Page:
President Museveni on Thursday tasked Finance Minister Matia Kasaija to ensure that the budget for Financial Year 2020/21 lowers the cost of doing business in order to spur economic growth and job creation.
The proposed priorities in the coming next financial year budget seek to harness economic gains Uganda has made over the years and propel the country to middle income status in the coming years.
However, the private sector in Uganda is still constrained by high electricity tariffs and high cost of credit, among others.
In a speech read by Prime Minister Ruhakana Rugunda during the National Budget Conference in Kampala yesterday, Mr Museveni said: “The private sector is particularly crucial for the growth of our economy. It is, therefore, critical for our private sector players to be engaged in these budget consultations so they can make revenant proposals to the government to address specific challenges that hinder their growth.”
He added: “Priority should, therefore, be accorded to the interventions that support private sector growth. I also urge all stakeholders, including non-government actors, to support the government vision of transforming our economy. This way, we shall be able to address the problems of youth unemployment, the subsistence economy through increased exports and mobilise adequate resources to finance our development needs,” he added.
Mr Museveni explained that over the last 10 years, the NRM government has made significant strides in building the infrastructure base to support growth, wealth creation and provision of social services.
“The infrastructure stock we have now, especially in energy, transport, ICT agriculture, health and education, is adequate enough to make the economy competitive, both in terms of supporting the growth of the productive sectors and delivery of critical social services to the masses,” the President’s statement reads.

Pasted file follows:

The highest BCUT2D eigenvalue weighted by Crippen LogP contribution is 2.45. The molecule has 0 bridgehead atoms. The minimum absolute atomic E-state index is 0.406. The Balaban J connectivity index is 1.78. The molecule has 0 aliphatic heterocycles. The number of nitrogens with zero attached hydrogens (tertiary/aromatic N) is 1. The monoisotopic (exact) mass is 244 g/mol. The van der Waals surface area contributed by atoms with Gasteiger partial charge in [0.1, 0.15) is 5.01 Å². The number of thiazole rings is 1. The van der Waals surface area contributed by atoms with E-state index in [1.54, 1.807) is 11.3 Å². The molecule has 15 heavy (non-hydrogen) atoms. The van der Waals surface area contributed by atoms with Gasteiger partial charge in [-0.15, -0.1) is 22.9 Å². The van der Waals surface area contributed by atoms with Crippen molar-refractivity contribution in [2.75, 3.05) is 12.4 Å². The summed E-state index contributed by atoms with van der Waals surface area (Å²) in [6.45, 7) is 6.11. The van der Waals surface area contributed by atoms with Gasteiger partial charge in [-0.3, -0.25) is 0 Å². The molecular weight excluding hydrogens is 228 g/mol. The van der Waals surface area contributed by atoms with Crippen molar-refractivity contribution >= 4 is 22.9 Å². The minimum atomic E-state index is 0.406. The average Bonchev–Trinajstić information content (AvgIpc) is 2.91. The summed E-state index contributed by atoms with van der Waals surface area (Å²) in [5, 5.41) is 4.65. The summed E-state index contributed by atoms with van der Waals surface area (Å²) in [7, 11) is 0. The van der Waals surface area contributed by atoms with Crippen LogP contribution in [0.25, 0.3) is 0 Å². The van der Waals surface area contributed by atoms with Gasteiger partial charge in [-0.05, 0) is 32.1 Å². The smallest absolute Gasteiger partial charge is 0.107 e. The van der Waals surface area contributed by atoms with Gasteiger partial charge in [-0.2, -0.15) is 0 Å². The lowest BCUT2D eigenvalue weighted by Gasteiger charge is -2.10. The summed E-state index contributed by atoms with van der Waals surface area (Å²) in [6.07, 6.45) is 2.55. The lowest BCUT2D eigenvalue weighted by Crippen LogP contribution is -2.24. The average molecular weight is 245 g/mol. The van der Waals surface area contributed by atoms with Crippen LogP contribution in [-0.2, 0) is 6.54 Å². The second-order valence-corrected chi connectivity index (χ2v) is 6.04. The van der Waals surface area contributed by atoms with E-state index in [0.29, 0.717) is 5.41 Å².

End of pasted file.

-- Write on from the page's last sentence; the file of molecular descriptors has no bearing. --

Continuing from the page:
Mr Museveni also said power generation has increased from 601 megawatts in 2011 to 974.2 megawatts by the end of 2017 and that the capacity is expected further increase to 2,000 megawatts by the end of the year when Karuma hydropower project is commissioned.
The World Bank country manager, Mr Antony Thompson, said during the 13th and 14th joint transport sector review workshops, it was agreed that allocations for road maintenance would rise to 24 per cent of the roads’ budgets in Financial Year2019/20.
“However, based on the budgetary allocations for FY2019/20, roads development still takes the biggest share of the budget at 90 per cent; with road maintenance only allocated 7 per cent. As a result, current road maintenance financing can only meet about 26 per cent of the needs, leaving a big chunk of the road network unattended to. This presents a precarious situation for the sustainability of the roads asset base if it can’t be maintained adequately,” he said.